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  5. The Imperial State Crown (17th-20th Centuries)
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    The Imperial State Crown is one of the Crown Jewels of the UK.
    Links: Top Ten English Attractionshttp://en.wikipedia.org/wiki/Imperial_State_Crown,
  6. Great Imperial Crown (1762)
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    The Great Imperial Crown was made by a skilled court jeweller Jeremia Posier for the Empress Catherine II the Great’s Coronation in 1762. It has a traditional shape and is made up of the two open hemispheres divided by a foliate garland and fastened with a low hoop. The crown is set with 5,000 selected Indian diamonds (some Russian sources state this number as 4,836) and and number fine, large white pearls. The crown is also decorated with one of the seven historic stones of the Russia’s Diamond Collection – a large precious red spinel weighing 398.72 carats which was brought to Russia by Nicholas Spafary, the Russian envoy to China from 1675 to 1678.
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  7. Denmark Crown
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    Links: Top Ten Danish Attractions,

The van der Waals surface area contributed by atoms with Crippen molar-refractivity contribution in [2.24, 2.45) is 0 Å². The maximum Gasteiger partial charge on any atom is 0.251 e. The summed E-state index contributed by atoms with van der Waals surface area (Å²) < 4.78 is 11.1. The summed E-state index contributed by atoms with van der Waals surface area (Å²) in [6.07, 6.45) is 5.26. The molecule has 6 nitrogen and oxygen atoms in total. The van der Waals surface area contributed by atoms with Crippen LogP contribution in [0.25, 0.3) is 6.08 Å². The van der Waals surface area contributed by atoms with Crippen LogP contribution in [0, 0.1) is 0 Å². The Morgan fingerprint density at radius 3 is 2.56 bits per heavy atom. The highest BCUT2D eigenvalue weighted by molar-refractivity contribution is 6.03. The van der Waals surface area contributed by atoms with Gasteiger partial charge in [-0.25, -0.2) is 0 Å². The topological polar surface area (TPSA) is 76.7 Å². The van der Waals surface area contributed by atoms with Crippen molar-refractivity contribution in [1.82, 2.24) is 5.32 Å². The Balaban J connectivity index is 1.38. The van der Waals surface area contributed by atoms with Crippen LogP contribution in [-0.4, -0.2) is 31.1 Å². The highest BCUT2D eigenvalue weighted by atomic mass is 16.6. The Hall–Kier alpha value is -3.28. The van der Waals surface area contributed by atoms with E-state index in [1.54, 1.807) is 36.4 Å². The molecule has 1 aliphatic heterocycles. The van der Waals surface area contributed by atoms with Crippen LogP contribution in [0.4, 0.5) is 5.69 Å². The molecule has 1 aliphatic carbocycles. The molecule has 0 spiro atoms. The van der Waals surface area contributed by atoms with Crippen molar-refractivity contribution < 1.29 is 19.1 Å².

8. Mayan Sun Crown
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    Links: Top 100 Mayan Artifacts, The Pineal Gland, Sun Gazing, DMT and Om,
  9. Wien, (Kaiser Rudolf II from Austria)
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    Links: Top Top Austrian Attractions,
  10. Ancient Egyptian Crown

    This crown was worn by ancient Egyptian pharaohs to signify the unification of upper and lower Egypt.
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  11. Imperial Crown of the Holy Roman Empire (Crown of Charlemagne)
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  12. Farah Crown
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  13. Russian Crown
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  14. Reginei Maria Crown
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  15. Brazilian Imperial Crown
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  16. Tibetan Pearl Crown
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    This pearl crown stands 19 cm and is part of the “Tibet: Treasures from the Roof of the World” exhibit.